On Nov. 18 the White Mountain National Forest will begin selling Christmas tree permits for the 2017 holiday season. Cutting your own Christmas tree can be an enjoyable adventure for the entire family and just may become a yearly tradition. Bundle up, make a lunch, bring your handsaw or ax and look for that special tree. You will need a permit, sharp saw, thermos of cocoa and a little patience.
A Christmas tree permit can be purchased for $5, cash or check only — from the White Mountain National Forest. Offices are located in Campton, Lincoln, Gorham and Conway N.H. For office hours and permits visit: www.fs.usda.gov/whitemountain.
This year one free holiday tree cutting permit will be issued to fourth graders who present a valid Every Kid in a Park pass. The Forest Service is among a number of federal agencies supporting the Every Kid in a Park initiative; more information can be found at www.everykidinapark.gov.
Several different types of evergreen grow in the White Mountain National Forest. Many people prefer the balsam fir because of fragrance and needle retention. Others prefer the spruce because of the fullness of the branches and the classic shape. Keep in mind that a wild tree may not have the perfect appearance of a commercial tree. Be prepared to do some real searching. Somewhere out there is your ideal Christmas tree.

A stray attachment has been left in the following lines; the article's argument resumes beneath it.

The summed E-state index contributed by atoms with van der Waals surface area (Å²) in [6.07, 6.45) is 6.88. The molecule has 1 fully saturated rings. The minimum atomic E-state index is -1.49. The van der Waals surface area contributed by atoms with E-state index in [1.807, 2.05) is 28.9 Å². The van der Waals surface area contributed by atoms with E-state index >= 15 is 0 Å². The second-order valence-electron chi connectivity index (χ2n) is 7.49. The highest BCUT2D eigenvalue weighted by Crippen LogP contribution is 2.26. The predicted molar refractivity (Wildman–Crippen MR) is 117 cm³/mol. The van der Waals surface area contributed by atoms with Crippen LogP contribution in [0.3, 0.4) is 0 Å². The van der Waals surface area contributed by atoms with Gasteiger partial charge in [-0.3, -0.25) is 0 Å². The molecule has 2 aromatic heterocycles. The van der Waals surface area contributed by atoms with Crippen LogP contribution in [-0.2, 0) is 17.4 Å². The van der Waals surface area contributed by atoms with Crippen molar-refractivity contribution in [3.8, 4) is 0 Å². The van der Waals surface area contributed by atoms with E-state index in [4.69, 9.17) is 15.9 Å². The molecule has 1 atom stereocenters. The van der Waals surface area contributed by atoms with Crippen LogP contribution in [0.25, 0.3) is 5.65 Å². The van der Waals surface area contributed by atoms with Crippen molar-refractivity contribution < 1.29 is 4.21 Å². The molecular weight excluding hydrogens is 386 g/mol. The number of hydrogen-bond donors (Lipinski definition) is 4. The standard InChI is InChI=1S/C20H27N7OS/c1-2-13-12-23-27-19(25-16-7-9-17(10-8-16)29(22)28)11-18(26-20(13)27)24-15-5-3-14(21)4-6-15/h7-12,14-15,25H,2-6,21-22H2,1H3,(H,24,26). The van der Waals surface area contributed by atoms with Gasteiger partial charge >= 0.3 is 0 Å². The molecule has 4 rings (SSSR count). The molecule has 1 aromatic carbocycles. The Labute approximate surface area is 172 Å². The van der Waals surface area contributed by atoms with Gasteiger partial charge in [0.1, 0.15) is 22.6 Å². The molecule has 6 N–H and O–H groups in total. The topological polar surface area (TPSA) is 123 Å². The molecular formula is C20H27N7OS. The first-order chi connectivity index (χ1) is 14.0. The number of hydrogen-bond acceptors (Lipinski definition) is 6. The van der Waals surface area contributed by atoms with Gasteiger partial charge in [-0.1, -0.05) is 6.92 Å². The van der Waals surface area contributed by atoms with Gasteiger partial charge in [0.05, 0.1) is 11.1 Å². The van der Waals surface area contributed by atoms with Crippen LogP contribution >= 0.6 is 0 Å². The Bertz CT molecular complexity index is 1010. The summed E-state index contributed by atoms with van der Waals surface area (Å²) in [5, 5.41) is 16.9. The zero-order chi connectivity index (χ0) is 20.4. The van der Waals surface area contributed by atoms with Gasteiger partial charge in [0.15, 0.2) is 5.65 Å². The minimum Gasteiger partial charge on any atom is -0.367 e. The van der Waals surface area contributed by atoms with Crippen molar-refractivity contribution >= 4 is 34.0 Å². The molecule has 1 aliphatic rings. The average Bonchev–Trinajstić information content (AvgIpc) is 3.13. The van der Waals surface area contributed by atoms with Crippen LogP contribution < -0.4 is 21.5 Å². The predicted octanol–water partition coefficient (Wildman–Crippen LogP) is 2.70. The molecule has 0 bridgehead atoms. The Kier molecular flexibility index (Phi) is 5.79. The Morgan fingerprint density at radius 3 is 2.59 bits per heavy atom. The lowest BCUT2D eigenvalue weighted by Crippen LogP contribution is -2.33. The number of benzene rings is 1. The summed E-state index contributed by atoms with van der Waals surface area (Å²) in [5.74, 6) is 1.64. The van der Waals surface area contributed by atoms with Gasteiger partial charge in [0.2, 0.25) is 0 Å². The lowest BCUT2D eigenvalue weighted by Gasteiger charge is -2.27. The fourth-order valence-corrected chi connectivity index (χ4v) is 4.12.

• Trees are for personal use only, not for resale. Each family may cut one tree per permit (one Christmas tree permit per family).
• Use only hand tools to cut Christmas trees. Chainsaws are not permitted.
• Make sure you are on National Forest land. Respect the rights of landowners when crossing private property.
• Do not cut trees in or near campgrounds, picnic areas, Experimental Forests, Wilderness, timber sale areas, or within 100 feet of a state highway. When you purchase the permit ask if there are any known "off limit" areas.
• Do not cut trees larger than 8 inches in diameter at chest height. Pack down limb piles low enough so they are within 2 feet of the ground. Scatter limbs and wood at least 25 feet away from roads, streams, hiking trails, and property boundaries.
• Cut your tree so remaining stumps will be less than 10 inches in height.
• Attach your tree tag after cutting and before transporting your tree.
Be prepared for winter — dress appropriately in warm clothing, and make your day a safe one!